Special Counsel Max Williams didn't intend to build a career in Wills and Estates. Or even in Law, for that matter.
But as in all good stories, a twist of fate put Max on the road to specialisation – and the College of Law was there to help him along.
Now, Max is back at the College. Only this time, he's the one imparting the words of wisdom.
Here, Max recounts his path to discovering his passion – and how the College of Law’s LLM played a key role in that journey.
Practice reveals the perfect path
I did well in high school. So naturally, my family wanted me to go into medicine. But I'm not good with blood.
Personally? I wanted to go into marketing.
So we reached a compromise: Instead of medicine, I would do a double degree in Communications – and Law.
But for most of that degree, I had zero intention of going into Law. It didn't interest me at all. In fact, if I'm being brutally honest, I found it rather boring.
It wasn't until the end of my degree that things changed.
I started my PLT. And suddenly, I could connect the theory with on-the-ground practice. Most importantly, I could help clients with their real-world problems.
It felt right. I remember thinking, "I can see myself doing this."
A serendipitous directive
I got my first job in a suburban firm on the Gold Coast where I practised a bit of everything. Family Law, Criminal Law – you name it, I tried it!
But Property Law was my favourite. So I moved to a larger firm where I could make it my focus.
It was there I had my sliding doors moment when one day, my boss said, “Max – I want you to do Wills and Estates.”
I had minimal experience in that area. But as a junior, you do what you're told.
Besides – no one else in the firm wanted to do it!
I decided to make the most of it. I made Wills and Estates my niche. And as it turns out – I loved it. I’d found an area of law that I was genuinely passionate about.
But I had big gaps in my knowledge. And there was no one at the firm to mentor me.
I needed help. That’s when I turned to the College of Law.
Discovering the LLM
It was at a Wills and Estates conference on the Gold Coast where I met Bryan Mitchell, an accredited specialist from Queensland.
I told him, “I want to specialise in Wills and Estates. What should I do?”
His advice changed my career. He said, “Listen – I did my masters at the College of Law. And that really prepared me for accreditation.”
So on his recommendation, I enrolled in the Master of Laws (Applied Law), Wills and Estates.
It was the best decision I could have made.
Finding my mentors
There were so many things to like about the degree:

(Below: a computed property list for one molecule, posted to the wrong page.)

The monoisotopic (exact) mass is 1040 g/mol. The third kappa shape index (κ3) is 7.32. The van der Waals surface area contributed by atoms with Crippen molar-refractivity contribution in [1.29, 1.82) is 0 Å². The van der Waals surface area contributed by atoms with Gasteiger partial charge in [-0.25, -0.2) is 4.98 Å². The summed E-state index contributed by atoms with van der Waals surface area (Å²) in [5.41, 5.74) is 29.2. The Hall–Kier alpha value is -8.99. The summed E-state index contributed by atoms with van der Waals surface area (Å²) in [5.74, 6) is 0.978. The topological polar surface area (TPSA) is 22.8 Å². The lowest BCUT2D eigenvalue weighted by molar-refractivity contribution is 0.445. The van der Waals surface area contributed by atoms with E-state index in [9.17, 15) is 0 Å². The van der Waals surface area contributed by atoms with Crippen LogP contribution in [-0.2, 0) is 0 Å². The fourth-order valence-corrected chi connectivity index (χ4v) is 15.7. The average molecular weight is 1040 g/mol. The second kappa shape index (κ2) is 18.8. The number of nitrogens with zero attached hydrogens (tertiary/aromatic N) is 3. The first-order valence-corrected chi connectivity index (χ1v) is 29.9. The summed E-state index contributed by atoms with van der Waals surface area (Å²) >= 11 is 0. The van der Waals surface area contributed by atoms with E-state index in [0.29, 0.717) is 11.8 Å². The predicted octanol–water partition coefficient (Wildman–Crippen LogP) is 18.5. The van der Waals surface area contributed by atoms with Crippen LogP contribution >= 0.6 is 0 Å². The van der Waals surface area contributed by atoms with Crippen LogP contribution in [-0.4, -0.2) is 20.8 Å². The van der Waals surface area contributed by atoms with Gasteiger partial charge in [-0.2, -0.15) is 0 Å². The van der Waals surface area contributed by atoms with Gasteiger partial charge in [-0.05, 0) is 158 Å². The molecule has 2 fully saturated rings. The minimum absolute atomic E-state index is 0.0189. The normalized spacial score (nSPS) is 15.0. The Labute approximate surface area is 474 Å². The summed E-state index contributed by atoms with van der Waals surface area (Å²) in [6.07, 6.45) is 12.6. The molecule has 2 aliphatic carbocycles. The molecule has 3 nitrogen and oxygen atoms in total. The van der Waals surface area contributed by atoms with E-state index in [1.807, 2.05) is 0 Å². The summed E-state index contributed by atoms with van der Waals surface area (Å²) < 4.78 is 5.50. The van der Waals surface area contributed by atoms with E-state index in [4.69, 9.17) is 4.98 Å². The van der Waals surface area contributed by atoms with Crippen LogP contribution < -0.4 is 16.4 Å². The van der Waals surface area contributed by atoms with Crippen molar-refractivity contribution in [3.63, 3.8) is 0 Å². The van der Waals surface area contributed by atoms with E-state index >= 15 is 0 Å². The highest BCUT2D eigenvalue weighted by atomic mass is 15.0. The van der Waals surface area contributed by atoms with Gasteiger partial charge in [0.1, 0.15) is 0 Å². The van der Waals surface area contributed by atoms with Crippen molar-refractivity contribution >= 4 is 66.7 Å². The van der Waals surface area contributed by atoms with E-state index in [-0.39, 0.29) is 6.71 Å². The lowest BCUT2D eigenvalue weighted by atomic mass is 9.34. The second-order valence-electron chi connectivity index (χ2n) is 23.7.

- I could major specifically in Wills and Estates
- I had access to incredibly thorough content
- I got to meet peers who were as passionate about Wills and Estates as I was
But my favourite thing about the course?
The teaching fellows.
At the College, I was learning from colleagues. People who were not only actively practising – but who had been doing it for a very long time. So they knew what they were talking about.
It didn’t feel like a degree. It felt more like a mentorship.
I am very proud of that master's degree on my wall. It was my first, perfect step to accreditation.
Now, I'm back at the College – only this time, I'm on the other side of the lectern.
The student becomes the master
I've always wanted to be a teaching fellow. So about two years ago, I emailed the College and asked them to think of me if any opportunities became available.
A few months later, I was offered a position as a teaching fellow of Family Provision. And I gladly accepted!
I've been lecturing for a while now. And I really enjoy it.
I love speaking to students and imparting knowledge that will help them advance their careers.
It’s a great feeling, to watch the metaphorical light bulb go off in a student’s mind. At that moment, you know you’ve helped them connect the dots. And get one step closer to becoming an accredited lawyer.
Just like my teaching fellows at the College helped me.
A chance to do good
I now work at a firm that specialises in Wills and Estates. It means I can work exclusively in my favourite area of law – and continue developing my expertise.
I often have colleagues say, “I don't know how you do it. Dealing with death all day.”
And it's funny because that’s how I feel about, say, Criminal Law. I don't know how those lawyers do it.
For me, it’s the universal nature of Wills and Estates. You see, not everyone's going to get a divorce. Not everyone's going to be charged with a crime.
But I can guarantee that every single person will eventually have an experience with wills and estates. Either a loved one will die, or they themselves will die.
And at that moment, when everything feels like a total mess, I can help by providing a clear way forward.
I'm not a counsellor. I can't help with emotional grief. But I can certainly help with the administrative side of a loved one’s passing. And that, at least, allows me to help someone through a very difficult time.
Considering specialisation? The College of Law’s Master of Laws (Applied Law) is taught by specialist practitioners like Max – not career academics.
Download the course guide to see our extensive list of majors and subjects.
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The LLM set me up beautifully for accreditation” – Adeline Schiralli, Keypoint Law
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